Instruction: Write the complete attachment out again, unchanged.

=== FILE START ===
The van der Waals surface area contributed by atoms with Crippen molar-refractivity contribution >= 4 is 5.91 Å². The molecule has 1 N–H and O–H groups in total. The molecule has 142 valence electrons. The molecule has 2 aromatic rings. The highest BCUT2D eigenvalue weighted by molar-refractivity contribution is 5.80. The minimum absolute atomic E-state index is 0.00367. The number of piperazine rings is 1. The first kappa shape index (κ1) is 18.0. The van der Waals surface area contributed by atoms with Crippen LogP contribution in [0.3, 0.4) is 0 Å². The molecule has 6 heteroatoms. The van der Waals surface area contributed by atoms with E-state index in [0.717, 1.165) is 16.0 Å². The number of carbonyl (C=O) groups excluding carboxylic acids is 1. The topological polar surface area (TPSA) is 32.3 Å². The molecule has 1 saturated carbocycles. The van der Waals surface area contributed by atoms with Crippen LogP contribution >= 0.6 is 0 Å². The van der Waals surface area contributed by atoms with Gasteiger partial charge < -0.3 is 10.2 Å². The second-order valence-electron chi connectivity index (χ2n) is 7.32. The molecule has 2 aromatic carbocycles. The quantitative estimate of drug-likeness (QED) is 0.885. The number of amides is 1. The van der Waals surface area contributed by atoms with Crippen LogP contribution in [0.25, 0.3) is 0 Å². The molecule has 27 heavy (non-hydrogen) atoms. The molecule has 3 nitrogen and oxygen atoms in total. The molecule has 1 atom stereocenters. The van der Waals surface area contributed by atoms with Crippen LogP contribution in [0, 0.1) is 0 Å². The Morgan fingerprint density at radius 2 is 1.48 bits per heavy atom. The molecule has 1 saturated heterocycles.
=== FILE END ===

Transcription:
The van der Waals surface area contributed by atoms with Crippen molar-refractivity contribution >= 4 is 5.91 Å². The molecule has 1 N–H and O–H groups in total. The molecule has 142 valence electrons. The molecule has 2 aromatic rings. The highest BCUT2D eigenvalue weighted by molar-refractivity contribution is 5.80. The minimum absolute atomic E-state index is 0.00367. The number of piperazine rings is 1. The first kappa shape index (κ1) is 18.0. The van der Waals surface area contributed by atoms with Crippen LogP contribution in [0.3, 0.4) is 0 Å². The molecule has 6 heteroatoms. The van der Waals surface area contributed by atoms with E-state index in [0.717, 1.165) is 16.0 Å². The number of carbonyl (C=O) groups excluding carboxylic acids is 1. The topological polar surface area (TPSA) is 32.3 Å². The molecule has 1 saturated carbocycles. The van der Waals surface area contributed by atoms with Crippen LogP contribution >= 0.6 is 0 Å². The van der Waals surface area contributed by atoms with Gasteiger partial charge < -0.3 is 10.2 Å². The second-order valence-electron chi connectivity index (χ2n) is 7.32. The molecule has 2 aromatic carbocycles. The quantitative estimate of drug-likeness (QED) is 0.885. The number of amides is 1. The van der Waals surface area contributed by atoms with Crippen LogP contribution in [0.25, 0.3) is 0 Å². The molecule has 27 heavy (non-hydrogen) atoms. The molecule has 3 nitrogen and oxygen atoms in total. The molecule has 1 atom stereocenters. The van der Waals surface area contributed by atoms with Crippen LogP contribution in [0, 0.1) is 0 Å². The Morgan fingerprint density at radius 2 is 1.48 bits per heavy atom. The molecule has 1 saturated heterocycles.